02 February 2023 | News
Developing strategies for topical application of antivenom or small molecule inhibitors may be a more effective alternative: Study
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Scientists at the Institute of Advanced Study in Science and Technology (IASST), Guwahati, an autonomous institute of the Department of Science and Technology, in collaboration with Shemyakin-Ovchinnikov Institute of Bioorganic Chemistry, Russian Academy of Sciences, Moscow, and Amrita Vishwa Vidyapeetham, Kochi, have comprehensively discussed and traced the mechanisms of the toxic action of cobra venom, paving a path towards developing strategies for application of antivenom or small molecule inhibitors, which can help mitigate the local toxic effects of cobra venom retained at the bite site.
Snakebite envenoming is a potentially life-threatening disease caused by toxins in the bite of a venomous snake. Available data show 4.5–5.4 million people get bitten by snakes annually. Of this, 1.8–2.7 million develop clinical illness and 81000 to 138000 die from complications.
Proteomic studies from several other laboratories have demonstrated that cobra venoms are predominated by the non-enzymatic three-finger toxin family, constituting about 60-75% of the total venom. Cytotoxins (CTXs), an essential class of the non-enzymatic three-finger toxin family, are ubiquitously present in cobra venoms. These low-molecular-mass toxins, contributing to about 40 to 60% of the cobra venom proteome, play a significant role in cobra venom-induced toxicity, more prominently in dermonecrosis (local effects).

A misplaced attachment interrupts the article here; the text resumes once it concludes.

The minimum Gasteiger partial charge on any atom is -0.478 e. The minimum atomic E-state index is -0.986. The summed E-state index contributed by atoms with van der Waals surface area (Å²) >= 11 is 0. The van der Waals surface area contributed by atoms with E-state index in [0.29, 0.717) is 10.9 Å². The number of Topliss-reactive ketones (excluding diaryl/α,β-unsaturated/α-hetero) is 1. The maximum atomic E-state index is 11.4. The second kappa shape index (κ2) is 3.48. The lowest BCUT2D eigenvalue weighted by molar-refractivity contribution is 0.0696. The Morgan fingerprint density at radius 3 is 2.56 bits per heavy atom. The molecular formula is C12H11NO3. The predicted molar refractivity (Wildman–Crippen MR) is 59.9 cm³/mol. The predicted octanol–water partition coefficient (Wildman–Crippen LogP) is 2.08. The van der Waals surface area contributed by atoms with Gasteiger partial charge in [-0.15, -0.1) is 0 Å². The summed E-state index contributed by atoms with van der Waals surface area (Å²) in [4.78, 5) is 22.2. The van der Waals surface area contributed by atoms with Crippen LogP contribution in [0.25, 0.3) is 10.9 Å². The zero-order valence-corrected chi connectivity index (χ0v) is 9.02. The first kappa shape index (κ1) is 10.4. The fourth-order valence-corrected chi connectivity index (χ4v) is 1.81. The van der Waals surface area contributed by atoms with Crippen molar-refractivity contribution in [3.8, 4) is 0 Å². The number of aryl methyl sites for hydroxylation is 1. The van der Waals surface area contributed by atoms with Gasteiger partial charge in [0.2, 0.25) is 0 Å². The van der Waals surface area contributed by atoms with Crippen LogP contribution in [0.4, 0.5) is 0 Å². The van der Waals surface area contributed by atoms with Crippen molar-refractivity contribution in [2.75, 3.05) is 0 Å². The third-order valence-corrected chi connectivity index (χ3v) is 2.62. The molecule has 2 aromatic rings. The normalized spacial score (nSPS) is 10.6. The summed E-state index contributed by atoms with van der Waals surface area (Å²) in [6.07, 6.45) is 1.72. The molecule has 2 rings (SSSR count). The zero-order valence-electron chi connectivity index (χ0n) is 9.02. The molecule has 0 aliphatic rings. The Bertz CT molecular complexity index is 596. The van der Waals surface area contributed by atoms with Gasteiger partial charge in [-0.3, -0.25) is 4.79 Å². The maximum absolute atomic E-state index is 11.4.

Being low-molecular-mass toxins, cobra venom CTXs induce low immune responses during the traditional production of antivenoms. Therefore, commercial antivenoms lack sufficient antibodies to neutralize these cobra venom toxins. "Due to this sub-optimal performance of commercial antivenoms against cobra venom CTXs, in-patient hospital management of local effects prevalent in cobra-envenomation is challenging and still a grave concern that requires immediate attention", said the researchers.
The researchers believe that the recent advances in molecular biology and protein engineering can significantly facilitate the solution to this problem and aid in creating highly immunogenic toxins/toxin fragments for antivenom production.